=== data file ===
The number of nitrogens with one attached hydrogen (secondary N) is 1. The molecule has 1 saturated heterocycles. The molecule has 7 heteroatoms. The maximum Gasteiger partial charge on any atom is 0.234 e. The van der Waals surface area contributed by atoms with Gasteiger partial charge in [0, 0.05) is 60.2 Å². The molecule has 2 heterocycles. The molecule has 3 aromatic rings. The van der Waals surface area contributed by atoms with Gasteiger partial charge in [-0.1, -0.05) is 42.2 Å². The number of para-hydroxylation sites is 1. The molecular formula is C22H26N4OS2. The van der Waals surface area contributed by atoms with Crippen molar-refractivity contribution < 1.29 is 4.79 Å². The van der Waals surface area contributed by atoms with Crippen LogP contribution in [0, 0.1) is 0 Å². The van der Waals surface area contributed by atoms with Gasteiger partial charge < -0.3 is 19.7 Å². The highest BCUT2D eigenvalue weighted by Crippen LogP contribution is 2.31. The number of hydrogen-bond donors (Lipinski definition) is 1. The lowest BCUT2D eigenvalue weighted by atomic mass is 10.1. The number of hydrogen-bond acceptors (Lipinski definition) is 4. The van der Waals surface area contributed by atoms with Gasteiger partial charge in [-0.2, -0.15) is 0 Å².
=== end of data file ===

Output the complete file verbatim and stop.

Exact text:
The number of nitrogens with one attached hydrogen (secondary N) is 1. The molecule has 1 saturated heterocycles. The molecule has 7 heteroatoms. The maximum Gasteiger partial charge on any atom is 0.234 e. The van der Waals surface area contributed by atoms with Gasteiger partial charge in [0, 0.05) is 60.2 Å². The molecule has 2 heterocycles. The molecule has 3 aromatic rings. The van der Waals surface area contributed by atoms with Gasteiger partial charge in [-0.1, -0.05) is 42.2 Å². The number of para-hydroxylation sites is 1. The molecular formula is C22H26N4OS2. The van der Waals surface area contributed by atoms with Crippen molar-refractivity contribution < 1.29 is 4.79 Å². The van der Waals surface area contributed by atoms with Crippen LogP contribution in [0, 0.1) is 0 Å². The van der Waals surface area contributed by atoms with Gasteiger partial charge < -0.3 is 19.7 Å². The highest BCUT2D eigenvalue weighted by Crippen LogP contribution is 2.31. The number of hydrogen-bond donors (Lipinski definition) is 1. The lowest BCUT2D eigenvalue weighted by atomic mass is 10.1. The number of hydrogen-bond acceptors (Lipinski definition) is 4. The van der Waals surface area contributed by atoms with Gasteiger partial charge in [-0.2, -0.15) is 0 Å².